The orificium urethræ externum, Præputium. or external urethral orifice, lies vaginæ (an-. immediately in terior part) front of that of the vagina, and is about one inch behind the glans clitoridis. The opening has the appearance of a vertical slit, or of an inverted Vshaped cleft, the slightly promineut margins of which are in contact. On each side of the urethral orifice there may sometimes be seen the minute opening of the ductus paraurethralis (see p. 1285).

The orificium vaginæ, or vaginal


The frenulum labiorum is seen stretching across behind the fossa navicularis and in front of the posterior commissure. The ducts of the larger vestibular glands open in the intervals between the vaginal orifice and the medial edges of the labia minora.

opening, lies behind and below the orifice of the urethra. The appearance of the opening varies with the condition of the hymen-a membrane which in the young subject partly closes the aperture. When the hymen is intact the opening is small, and is seen only when the membrane is put on the stretch. When the hymen has been ruptured the opening is much larger, and round its margins are often seen small projections carunculæ hymenales-which are to be looked upon as persistent fragments of the hymen.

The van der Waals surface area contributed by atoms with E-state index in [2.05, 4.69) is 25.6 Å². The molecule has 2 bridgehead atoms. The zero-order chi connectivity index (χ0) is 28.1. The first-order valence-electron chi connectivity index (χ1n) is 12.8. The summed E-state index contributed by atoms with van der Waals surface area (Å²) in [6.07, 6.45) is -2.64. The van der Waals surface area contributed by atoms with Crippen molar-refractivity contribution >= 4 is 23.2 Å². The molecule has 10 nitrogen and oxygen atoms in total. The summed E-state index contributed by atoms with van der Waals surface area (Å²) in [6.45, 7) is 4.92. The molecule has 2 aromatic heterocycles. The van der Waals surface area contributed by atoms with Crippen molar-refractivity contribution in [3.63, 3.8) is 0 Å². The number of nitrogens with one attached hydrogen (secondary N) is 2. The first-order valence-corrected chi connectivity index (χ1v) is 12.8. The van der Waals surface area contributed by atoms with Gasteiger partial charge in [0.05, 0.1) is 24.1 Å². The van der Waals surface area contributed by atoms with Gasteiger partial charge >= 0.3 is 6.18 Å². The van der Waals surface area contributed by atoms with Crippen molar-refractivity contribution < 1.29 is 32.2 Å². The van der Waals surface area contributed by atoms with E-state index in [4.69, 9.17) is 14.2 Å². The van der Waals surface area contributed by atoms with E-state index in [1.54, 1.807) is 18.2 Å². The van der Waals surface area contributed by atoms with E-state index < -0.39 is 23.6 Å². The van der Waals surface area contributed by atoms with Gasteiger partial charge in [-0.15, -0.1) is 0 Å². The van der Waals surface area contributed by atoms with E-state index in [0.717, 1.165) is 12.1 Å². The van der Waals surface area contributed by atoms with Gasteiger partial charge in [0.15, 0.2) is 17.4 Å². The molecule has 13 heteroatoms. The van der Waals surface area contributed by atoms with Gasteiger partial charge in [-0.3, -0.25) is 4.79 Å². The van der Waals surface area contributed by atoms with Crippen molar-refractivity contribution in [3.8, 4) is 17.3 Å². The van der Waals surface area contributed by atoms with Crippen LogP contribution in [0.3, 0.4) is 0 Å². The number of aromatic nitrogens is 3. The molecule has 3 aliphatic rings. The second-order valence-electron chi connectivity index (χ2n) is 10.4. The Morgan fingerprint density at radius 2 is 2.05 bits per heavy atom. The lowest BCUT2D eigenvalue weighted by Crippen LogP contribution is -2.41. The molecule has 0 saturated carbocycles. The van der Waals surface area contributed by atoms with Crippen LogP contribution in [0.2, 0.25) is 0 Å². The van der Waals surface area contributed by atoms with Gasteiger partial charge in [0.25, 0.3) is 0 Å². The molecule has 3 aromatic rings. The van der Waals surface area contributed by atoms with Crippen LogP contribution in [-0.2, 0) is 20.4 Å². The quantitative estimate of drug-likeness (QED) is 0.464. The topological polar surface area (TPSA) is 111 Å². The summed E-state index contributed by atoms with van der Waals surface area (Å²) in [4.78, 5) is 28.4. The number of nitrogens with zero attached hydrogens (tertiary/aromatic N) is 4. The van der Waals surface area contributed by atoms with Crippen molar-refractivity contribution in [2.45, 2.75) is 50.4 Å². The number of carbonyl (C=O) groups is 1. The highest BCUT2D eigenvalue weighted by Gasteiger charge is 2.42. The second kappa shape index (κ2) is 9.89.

The hymen is a thin membranous fold, partially closing the lower end of the vagina, and usually perforated somewhat in front of its middle point. The position of the opening gives the fold, when stretched, a crescentic appearance. opening in the hymen is sometimes cleanly cut, sometimes fringed. The membrane is not stretched tightly across the lower end of the vagina, but is so ample that it projects downwards into the rima pudendi, and the parts of its upper surface are in contact with one another on each side of the opening. The opening is thus a median slit whose margins are normally in contact. The upper